Public transportation is a prime target for terror attacks all around the world, for several reasons. The Independent reports that between 1970 and 2017, there were nearly 2,500 attacks on public transport systems. However, it has proven to be a challenge to prevent deadly attacks everywhere. Below, I list some reasons why it’s hard to provide security for public transportation, and what we might be able to do about it.
#1 reason for the struggles to secure mass transit areas is the huge number of people. The busiest stations in major cities like London, New York and Beijing can have millions pass through daily, and honestly there’s very little you can do when that many people come in during rush hour. The platforms are crowded, and each bus, metro and train is also full of people.
Video cameras with facial recognition might be helpful in catching the criminals that are already in a database, but what about those who are not? Can a video camera really identify a person as a threat and determine that they act suspicious? Or should a person be pulled aside because they have a bag?
How many of us go to work without a handbag, a backpack or a laptop case? Very few, I’d imagine, and especially few of those who take the public transport to work. People with bags don’t really stand out on a station, even if they have large gym bags or even suitcases. This makes hiding weapons and explosives in backpacks attractive and easy for criminals.
Currently, there is no efficient way to inspect someone’s bag without using an x-ray machine or going through it by hand. How many of us would be willing to go through either of those every day, especially when we are short on time?
A Waste of Time
For me, public transport is inconvenient. The bus takes a long time to get me anywhere, I can’t always trust the timetable, and there’s no metro or train station near my house. However, some have no choice but to use the public transportation method nearest to them.
When we already spend a significant amount of time to commute, it seems unreasonable to expect people to commit even more time to stand on a security line. The Independent references the Beijing metro’s inspection of passengers and their bags with metal detectors. Although the local police assured the check wouldn’t take longer than 30 minutes (?!), I can’t imagine that being acceptable to everyone day in, day out. At an airport, you budget that time in. You arrive 2 hours before your flight leaves. Would you really leave two hours earlier for work? I certainly wouldn’t. I would probably just switch to a method that didn’t require such intensive inspections.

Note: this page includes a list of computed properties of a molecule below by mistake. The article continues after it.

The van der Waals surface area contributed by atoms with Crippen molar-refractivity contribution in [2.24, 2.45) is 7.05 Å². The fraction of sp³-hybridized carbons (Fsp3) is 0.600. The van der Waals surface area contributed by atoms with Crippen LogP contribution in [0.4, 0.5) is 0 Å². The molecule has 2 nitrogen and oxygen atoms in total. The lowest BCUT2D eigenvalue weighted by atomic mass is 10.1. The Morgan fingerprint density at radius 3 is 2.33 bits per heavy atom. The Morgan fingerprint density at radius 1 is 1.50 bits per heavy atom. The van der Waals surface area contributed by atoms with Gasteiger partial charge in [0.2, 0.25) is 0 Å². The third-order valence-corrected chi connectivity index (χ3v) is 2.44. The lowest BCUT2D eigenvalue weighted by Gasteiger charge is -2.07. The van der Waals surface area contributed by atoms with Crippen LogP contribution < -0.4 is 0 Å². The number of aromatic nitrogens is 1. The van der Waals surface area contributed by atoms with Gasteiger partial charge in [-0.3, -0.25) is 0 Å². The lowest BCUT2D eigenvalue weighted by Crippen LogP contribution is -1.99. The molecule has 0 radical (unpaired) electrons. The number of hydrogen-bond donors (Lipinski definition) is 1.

Multitude of Stations
One of the most important struggles relating to security for mass transit is the sheer number of stations. Most cities that have a public transport system have multiple bus, metro, train, and/or ferry stations, making it a huge challenge to equip each with the same type of systems or guards.
Especially in cities with all of the above systems mentioned; the insane costs could never be covered. So what should one do? Only secure the biggest stations? That could leave the smaller ones vulnerable. Probably the best way is to mix and match, a tried and true method for many industries.
In order to provide adequate security to everyone using a public transportation system, decision makers should implement different solutions for each system and station. Stations that are more likely to get attacked should get more equipment, whereas in smaller stations the video camera and attentive staff might suffice.
Of course, there is no knowing what happens in the next five, ten or twenty years; we could have a whole new array of new security devices and methods to make sure we are all safe. Currently there already many innovative products, such as Asqella’s ARGON, that create a new way of screening people and preventing possible attacks.
I’m sure people working in the public transport sector work tirelessly to make sure the ride is the safest it can be. I’m also certain that terrorists work just as hard to disrupt our way of life. Security for places where many people gather together should be a top priority for us as communities for a long time to come.